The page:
THIS WEEK’S BIG QUESTION: Does everyone have the right to PR representation?

General Pinochet hired Patrick Robertson last week to help manage media coverage

General Pinochet hired Patrick Robertson last week to help manage

media coverage



Amanda Barnes Amnesty International



’Yes. Freedom of expression is a fundamental human right. So long as the

law is respected, even the most odious people must be allowed to use

whatever means they choose to communicate their views. However, it is

important that the PR industry is ethical and does not allow itself to

be used to misrepresent reality or obscure what the public have a right

to know.’



Ellen Taverner



Credit Suisse



’Of course everyone should have access to professional advice. However,

in practice I would never be prepared to put a client before my

conscience.



There must be an ethical dimension to the kind of work we do. And there

are circumstances in which an individual has forfeited the right to my

counsel, however much money they have to pay.’



Ardi Kolah



Maverick



’As an established principle of jurisprudence, everyone is entitled to a

fair trial, including General Pinochet, as he discovered from his

hospital bed. And so it would be wholly inconsistent to deny access to

PR representation in a modern democracy. But to establish this as a

’right’ in the same sense as the European Convention of Human Rights

would be meaningless and unworkable.’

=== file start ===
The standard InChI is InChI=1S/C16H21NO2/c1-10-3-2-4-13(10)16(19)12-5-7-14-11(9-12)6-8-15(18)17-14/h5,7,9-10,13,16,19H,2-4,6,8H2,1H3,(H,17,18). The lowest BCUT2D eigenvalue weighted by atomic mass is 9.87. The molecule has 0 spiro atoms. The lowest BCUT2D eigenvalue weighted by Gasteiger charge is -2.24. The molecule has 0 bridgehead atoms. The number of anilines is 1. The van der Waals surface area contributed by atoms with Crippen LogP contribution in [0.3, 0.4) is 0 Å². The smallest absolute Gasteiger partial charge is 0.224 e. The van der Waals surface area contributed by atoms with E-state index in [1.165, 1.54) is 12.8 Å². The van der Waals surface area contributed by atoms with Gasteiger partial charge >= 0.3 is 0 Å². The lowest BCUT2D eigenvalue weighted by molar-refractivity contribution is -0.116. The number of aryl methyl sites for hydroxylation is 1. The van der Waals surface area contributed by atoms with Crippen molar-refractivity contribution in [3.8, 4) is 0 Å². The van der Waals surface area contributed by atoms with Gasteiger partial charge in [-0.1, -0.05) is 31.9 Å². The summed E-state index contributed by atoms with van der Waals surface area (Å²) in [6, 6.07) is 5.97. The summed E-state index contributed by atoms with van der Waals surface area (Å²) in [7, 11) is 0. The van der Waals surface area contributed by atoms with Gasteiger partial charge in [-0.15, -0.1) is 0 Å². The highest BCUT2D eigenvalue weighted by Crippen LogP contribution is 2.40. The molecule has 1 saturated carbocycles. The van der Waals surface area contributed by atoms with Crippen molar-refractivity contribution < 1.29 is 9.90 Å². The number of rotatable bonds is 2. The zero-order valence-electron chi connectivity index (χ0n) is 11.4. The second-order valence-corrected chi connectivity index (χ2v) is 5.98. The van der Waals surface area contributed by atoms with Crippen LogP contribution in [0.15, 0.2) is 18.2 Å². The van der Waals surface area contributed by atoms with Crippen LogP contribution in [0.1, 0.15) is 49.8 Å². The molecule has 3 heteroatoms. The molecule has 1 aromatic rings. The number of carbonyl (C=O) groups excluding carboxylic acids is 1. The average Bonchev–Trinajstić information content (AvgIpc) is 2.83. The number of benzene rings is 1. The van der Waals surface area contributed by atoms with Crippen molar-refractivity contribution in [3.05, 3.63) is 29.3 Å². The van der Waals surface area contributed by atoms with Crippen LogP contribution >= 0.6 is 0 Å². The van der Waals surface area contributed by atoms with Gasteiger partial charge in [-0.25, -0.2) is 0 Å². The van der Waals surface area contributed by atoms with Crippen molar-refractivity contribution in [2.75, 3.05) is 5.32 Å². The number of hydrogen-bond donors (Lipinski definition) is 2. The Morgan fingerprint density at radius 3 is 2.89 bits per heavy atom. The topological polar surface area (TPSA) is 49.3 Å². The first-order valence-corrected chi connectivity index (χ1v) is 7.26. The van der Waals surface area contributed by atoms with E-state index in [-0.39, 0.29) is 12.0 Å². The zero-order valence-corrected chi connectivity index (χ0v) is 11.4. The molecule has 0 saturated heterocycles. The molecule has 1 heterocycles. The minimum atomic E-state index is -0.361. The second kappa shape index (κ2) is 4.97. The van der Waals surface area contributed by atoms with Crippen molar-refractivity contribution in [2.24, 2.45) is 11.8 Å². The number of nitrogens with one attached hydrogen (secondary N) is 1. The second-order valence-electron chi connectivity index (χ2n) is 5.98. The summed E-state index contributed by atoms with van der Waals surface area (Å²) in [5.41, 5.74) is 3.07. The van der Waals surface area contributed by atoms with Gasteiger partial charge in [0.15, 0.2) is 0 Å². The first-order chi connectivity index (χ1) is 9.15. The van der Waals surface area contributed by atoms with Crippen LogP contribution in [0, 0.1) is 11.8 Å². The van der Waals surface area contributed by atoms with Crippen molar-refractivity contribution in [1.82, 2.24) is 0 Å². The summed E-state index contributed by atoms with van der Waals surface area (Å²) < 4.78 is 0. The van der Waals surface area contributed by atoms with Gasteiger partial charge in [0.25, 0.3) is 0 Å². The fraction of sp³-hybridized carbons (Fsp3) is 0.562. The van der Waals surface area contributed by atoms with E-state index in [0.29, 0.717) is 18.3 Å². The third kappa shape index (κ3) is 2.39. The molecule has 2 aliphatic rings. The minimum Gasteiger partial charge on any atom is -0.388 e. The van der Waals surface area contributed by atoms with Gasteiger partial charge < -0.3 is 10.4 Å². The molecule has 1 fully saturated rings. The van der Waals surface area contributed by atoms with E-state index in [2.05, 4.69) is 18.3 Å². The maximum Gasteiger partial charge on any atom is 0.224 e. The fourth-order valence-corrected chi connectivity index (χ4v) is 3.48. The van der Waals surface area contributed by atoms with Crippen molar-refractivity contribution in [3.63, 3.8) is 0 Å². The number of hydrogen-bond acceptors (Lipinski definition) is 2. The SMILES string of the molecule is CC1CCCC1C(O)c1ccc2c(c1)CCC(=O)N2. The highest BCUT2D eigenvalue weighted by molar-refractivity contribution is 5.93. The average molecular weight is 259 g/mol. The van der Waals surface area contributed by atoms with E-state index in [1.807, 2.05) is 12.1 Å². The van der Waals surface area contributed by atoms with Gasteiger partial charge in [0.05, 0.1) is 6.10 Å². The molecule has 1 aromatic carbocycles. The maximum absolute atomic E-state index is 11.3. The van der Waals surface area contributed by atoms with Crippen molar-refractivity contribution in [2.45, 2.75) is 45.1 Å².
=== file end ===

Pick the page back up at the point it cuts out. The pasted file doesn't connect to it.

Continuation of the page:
Stephen Lock



Ludgate



’PR people are far too precious and picky about their own ethical

universe and who they will work with. We should be more like

lawyers.



Professional PR people (worthy of the term) should not shrink from

representing the unpopular or unpleasant. Good rebuttal is just as much

a person’s right in the court of public opinion as in a court of law. We

gave Nazis lawyers to defend themselves at Nuremberg, we should allow

General Pinochet his PR today.’



Charles Stewart-Smith



Luther Pendragon



’The strength of our democracy should allow anyone representation.



If we do not, we become as oppressive as the regimes we despise. But to

represent well, it is better to have some sympathy for the client. Those

sympathetic to Pinochet may not be best placed to understand the

sophistications of a free press and an annoyingly independent

judiciary.’



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